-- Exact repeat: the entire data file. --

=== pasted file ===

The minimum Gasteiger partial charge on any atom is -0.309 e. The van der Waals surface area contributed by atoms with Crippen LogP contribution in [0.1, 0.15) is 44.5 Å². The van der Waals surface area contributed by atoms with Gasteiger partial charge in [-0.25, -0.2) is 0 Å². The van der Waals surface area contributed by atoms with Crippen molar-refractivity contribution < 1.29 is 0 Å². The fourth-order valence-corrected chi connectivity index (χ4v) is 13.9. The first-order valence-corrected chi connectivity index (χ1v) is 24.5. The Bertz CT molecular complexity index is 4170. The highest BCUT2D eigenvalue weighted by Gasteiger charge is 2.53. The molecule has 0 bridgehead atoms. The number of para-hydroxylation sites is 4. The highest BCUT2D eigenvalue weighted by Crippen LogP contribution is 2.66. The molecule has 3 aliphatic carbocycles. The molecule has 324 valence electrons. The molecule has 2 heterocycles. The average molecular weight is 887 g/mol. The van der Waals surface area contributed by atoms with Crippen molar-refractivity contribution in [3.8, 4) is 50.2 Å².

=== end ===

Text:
The minimum Gasteiger partial charge on any atom is -0.309 e. The van der Waals surface area contributed by atoms with Crippen LogP contribution in [0.1, 0.15) is 44.5 Å². The van der Waals surface area contributed by atoms with Gasteiger partial charge in [-0.25, -0.2) is 0 Å². The van der Waals surface area contributed by atoms with Crippen molar-refractivity contribution < 1.29 is 0 Å². The fourth-order valence-corrected chi connectivity index (χ4v) is 13.9. The first-order valence-corrected chi connectivity index (χ1v) is 24.5. The Bertz CT molecular complexity index is 4170. The highest BCUT2D eigenvalue weighted by Gasteiger charge is 2.53. The molecule has 0 bridgehead atoms. The number of para-hydroxylation sites is 4. The highest BCUT2D eigenvalue weighted by Crippen LogP contribution is 2.66. The molecule has 3 aliphatic carbocycles. The molecule has 324 valence electrons. The molecule has 2 heterocycles. The average molecular weight is 887 g/mol. The van der Waals surface area contributed by atoms with Crippen molar-refractivity contribution in [3.8, 4) is 50.2 Å².